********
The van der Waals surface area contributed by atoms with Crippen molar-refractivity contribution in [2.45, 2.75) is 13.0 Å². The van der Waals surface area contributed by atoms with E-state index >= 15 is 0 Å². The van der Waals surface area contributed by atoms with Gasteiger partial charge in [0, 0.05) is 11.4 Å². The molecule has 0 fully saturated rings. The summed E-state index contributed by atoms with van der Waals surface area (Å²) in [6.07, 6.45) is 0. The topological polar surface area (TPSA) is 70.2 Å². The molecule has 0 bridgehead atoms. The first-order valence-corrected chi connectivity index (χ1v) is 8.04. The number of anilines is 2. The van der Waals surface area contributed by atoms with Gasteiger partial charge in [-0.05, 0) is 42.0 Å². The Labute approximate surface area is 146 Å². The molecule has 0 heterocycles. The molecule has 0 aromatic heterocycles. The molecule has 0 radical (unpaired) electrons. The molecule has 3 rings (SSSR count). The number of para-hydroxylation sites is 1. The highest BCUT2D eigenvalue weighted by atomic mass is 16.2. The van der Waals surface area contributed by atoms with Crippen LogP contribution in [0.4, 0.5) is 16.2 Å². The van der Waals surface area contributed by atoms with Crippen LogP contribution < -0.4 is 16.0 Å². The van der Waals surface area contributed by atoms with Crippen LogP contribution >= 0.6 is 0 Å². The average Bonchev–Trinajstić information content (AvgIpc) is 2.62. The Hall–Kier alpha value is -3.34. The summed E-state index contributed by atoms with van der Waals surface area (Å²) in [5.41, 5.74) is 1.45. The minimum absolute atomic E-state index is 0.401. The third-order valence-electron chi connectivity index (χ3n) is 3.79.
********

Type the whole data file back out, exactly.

The van der Waals surface area contributed by atoms with Crippen molar-refractivity contribution in [2.45, 2.75) is 13.0 Å². The van der Waals surface area contributed by atoms with E-state index >= 15 is 0 Å². The van der Waals surface area contributed by atoms with Gasteiger partial charge in [0, 0.05) is 11.4 Å². The molecule has 0 fully saturated rings. The summed E-state index contributed by atoms with van der Waals surface area (Å²) in [6.07, 6.45) is 0. The topological polar surface area (TPSA) is 70.2 Å². The molecule has 0 bridgehead atoms. The first-order valence-corrected chi connectivity index (χ1v) is 8.04. The number of anilines is 2. The van der Waals surface area contributed by atoms with Gasteiger partial charge in [-0.05, 0) is 42.0 Å². The Labute approximate surface area is 146 Å². The molecule has 0 heterocycles. The molecule has 0 aromatic heterocycles. The molecule has 0 radical (unpaired) electrons. The molecule has 3 rings (SSSR count). The number of para-hydroxylation sites is 1. The highest BCUT2D eigenvalue weighted by atomic mass is 16.2. The van der Waals surface area contributed by atoms with Crippen LogP contribution in [0.4, 0.5) is 16.2 Å². The van der Waals surface area contributed by atoms with Crippen LogP contribution < -0.4 is 16.0 Å². The van der Waals surface area contributed by atoms with Crippen LogP contribution >= 0.6 is 0 Å². The average Bonchev–Trinajstić information content (AvgIpc) is 2.62. The Hall–Kier alpha value is -3.34. The summed E-state index contributed by atoms with van der Waals surface area (Å²) in [5.41, 5.74) is 1.45. The minimum absolute atomic E-state index is 0.401. The third-order valence-electron chi connectivity index (χ3n) is 3.79.